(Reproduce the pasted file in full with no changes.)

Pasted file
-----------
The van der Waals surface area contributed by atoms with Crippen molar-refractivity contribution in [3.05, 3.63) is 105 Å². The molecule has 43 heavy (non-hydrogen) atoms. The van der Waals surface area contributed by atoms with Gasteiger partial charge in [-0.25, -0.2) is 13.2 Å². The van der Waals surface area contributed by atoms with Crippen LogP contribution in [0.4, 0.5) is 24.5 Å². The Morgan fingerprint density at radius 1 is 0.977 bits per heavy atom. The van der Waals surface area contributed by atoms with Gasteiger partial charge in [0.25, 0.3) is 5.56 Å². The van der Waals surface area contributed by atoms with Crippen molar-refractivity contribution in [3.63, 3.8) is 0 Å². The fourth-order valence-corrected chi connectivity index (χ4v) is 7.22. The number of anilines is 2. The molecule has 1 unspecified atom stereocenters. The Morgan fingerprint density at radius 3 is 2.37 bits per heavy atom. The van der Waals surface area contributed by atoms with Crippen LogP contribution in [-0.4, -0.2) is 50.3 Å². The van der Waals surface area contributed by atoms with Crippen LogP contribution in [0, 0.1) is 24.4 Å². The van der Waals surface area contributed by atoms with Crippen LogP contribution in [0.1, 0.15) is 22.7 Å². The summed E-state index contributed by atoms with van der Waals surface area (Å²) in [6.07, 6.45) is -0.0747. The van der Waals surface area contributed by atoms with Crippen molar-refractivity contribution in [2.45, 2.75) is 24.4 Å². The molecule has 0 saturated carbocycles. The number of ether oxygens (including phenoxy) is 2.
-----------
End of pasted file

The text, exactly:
The van der Waals surface area contributed by atoms with Crippen molar-refractivity contribution in [3.05, 3.63) is 105 Å². The molecule has 43 heavy (non-hydrogen) atoms. The van der Waals surface area contributed by atoms with Gasteiger partial charge in [-0.25, -0.2) is 13.2 Å². The van der Waals surface area contributed by atoms with Crippen LogP contribution in [0.4, 0.5) is 24.5 Å². The Morgan fingerprint density at radius 1 is 0.977 bits per heavy atom. The van der Waals surface area contributed by atoms with Gasteiger partial charge in [0.25, 0.3) is 5.56 Å². The van der Waals surface area contributed by atoms with Crippen molar-refractivity contribution in [3.63, 3.8) is 0 Å². The fourth-order valence-corrected chi connectivity index (χ4v) is 7.22. The number of anilines is 2. The molecule has 1 unspecified atom stereocenters. The Morgan fingerprint density at radius 3 is 2.37 bits per heavy atom. The van der Waals surface area contributed by atoms with Crippen LogP contribution in [-0.4, -0.2) is 50.3 Å². The van der Waals surface area contributed by atoms with Crippen LogP contribution in [0, 0.1) is 24.4 Å². The van der Waals surface area contributed by atoms with Crippen LogP contribution in [0.1, 0.15) is 22.7 Å². The summed E-state index contributed by atoms with van der Waals surface area (Å²) in [6.07, 6.45) is -0.0747. The van der Waals surface area contributed by atoms with Crippen molar-refractivity contribution in [2.45, 2.75) is 24.4 Å². The molecule has 0 saturated carbocycles. The number of ether oxygens (including phenoxy) is 2.